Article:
The first set of queries we received on this topic were all about the potential security risks of social media. CISOs were also interested in knowing their peers policy posture in this area – Are companies allowing access to Facebook? What technical controls are available to prevent data leakage through social media channels? etc

In the course of the past 12 months, one thing has become very clear: The real concern for corporations is not the security risks of social media, but the reputational risks that accompany thousands of employees sharing their life (and work) details in the public domain. A recent study conducted by our sister program, the Marketing Leadership Council found that 71% of organizations surveyed plan to increase their social media investments in 2009. However less than a quarter of these organizations had a social media strategy in place.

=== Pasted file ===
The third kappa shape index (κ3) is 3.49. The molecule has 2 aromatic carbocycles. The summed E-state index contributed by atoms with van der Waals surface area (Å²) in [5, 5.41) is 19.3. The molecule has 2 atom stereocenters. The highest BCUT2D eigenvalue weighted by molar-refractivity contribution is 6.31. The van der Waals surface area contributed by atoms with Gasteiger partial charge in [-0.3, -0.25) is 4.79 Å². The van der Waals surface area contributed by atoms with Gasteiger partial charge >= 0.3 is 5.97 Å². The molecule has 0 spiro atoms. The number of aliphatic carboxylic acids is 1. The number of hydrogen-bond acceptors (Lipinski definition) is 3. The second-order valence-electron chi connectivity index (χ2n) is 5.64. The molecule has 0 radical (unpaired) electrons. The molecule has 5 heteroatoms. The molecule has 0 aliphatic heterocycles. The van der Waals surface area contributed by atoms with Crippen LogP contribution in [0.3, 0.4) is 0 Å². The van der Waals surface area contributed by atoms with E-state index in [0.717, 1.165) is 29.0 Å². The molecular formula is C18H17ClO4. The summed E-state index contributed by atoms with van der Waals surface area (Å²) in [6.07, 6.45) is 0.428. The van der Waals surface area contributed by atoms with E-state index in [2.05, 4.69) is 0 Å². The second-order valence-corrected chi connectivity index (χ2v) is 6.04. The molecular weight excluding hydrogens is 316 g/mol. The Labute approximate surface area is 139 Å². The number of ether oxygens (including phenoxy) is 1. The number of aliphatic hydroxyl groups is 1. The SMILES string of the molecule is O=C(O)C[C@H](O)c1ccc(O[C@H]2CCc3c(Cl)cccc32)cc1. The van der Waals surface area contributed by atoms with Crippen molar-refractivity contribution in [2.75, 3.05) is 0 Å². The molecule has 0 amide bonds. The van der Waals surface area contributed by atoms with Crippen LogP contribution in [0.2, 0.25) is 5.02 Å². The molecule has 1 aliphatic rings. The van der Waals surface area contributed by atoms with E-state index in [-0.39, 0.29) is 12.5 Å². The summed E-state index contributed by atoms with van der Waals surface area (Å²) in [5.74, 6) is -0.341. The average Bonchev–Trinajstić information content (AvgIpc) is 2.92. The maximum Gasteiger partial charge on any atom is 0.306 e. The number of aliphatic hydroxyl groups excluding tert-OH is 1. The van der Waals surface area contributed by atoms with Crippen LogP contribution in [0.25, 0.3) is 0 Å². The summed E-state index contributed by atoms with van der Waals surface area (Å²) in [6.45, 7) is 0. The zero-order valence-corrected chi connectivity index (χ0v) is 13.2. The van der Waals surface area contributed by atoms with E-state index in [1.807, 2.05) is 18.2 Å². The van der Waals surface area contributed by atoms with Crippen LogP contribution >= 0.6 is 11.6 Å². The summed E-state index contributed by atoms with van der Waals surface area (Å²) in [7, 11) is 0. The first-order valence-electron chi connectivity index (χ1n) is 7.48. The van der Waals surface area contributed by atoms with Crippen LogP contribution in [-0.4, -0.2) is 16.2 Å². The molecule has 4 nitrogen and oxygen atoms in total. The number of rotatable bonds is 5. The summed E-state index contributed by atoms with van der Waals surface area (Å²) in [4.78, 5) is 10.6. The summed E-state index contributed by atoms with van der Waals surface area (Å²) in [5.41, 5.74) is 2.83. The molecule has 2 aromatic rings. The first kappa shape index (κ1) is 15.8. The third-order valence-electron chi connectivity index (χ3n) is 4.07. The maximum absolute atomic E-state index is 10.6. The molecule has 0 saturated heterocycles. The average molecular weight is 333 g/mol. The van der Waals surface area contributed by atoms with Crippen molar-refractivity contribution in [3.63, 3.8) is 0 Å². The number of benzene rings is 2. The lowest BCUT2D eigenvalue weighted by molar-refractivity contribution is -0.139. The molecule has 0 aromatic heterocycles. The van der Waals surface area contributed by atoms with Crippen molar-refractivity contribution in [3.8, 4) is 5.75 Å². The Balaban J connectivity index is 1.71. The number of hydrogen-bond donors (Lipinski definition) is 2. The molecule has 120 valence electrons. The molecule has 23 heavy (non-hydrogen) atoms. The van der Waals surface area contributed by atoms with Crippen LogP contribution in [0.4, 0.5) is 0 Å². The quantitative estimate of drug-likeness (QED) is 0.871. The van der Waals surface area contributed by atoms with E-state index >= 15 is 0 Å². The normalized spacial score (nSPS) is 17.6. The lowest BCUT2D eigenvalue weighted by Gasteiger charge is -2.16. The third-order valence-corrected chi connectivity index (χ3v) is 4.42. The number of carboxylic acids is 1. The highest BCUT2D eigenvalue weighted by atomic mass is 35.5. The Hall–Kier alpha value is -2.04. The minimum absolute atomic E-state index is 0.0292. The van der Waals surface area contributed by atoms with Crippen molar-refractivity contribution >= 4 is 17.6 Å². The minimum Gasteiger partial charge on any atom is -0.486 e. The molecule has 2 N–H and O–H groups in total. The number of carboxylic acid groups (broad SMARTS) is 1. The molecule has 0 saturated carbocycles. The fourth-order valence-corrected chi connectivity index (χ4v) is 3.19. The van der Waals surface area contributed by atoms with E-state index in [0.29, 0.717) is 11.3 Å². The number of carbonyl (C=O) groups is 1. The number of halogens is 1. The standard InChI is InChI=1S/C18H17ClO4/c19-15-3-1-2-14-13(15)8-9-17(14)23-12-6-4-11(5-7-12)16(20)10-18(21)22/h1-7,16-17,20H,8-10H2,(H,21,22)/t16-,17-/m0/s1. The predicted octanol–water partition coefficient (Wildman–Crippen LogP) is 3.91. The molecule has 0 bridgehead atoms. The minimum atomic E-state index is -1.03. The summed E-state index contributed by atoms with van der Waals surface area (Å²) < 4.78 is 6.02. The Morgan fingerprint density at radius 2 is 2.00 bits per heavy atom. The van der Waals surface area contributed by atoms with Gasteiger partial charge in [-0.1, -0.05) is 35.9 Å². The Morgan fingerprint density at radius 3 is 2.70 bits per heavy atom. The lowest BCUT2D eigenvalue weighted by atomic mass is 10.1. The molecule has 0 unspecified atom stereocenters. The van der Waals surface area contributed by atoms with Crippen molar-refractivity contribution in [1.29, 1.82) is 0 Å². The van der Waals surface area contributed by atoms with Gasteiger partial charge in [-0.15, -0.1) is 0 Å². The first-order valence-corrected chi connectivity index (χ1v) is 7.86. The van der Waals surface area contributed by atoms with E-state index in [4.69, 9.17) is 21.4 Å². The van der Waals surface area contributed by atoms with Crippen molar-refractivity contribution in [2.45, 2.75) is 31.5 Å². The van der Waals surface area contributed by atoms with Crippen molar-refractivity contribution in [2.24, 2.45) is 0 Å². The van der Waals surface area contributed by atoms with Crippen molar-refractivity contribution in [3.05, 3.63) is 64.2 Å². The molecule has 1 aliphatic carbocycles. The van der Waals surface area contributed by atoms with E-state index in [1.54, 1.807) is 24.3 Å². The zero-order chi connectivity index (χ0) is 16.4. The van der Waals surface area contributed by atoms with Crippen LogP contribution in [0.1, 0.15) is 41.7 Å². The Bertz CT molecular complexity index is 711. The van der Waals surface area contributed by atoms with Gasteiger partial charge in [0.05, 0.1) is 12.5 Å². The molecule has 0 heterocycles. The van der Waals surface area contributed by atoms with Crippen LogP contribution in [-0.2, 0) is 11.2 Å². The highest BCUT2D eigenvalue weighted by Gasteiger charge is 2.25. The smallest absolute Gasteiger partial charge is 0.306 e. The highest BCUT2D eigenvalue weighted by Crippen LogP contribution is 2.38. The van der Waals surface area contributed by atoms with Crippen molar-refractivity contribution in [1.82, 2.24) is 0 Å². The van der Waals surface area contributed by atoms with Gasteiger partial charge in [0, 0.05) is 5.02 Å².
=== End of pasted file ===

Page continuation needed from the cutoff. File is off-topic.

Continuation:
It begs the question: What should Information Risk’s role in social media governance be?
Our conversations with CISOs at leading corporations suggest the following:
1. Develop a social media policy that covers the use of social media by the enterprise (eg., recruiting on Facebook) as well as by individuals. Provide simple ‘do’s and don’ts.’ The US Air Force has put together a simple flowchart to help staff decide when/how to respond to a social media post – very effective example of social media policy in action!

2. Incorporate social media etiquette into your organization’s security awareness and training programs. (These need not be part of the security awareness program per se – just make sure it is a part of some training employees receive). Include contractors in the program and create little booklets/information packets that employees can share with their families.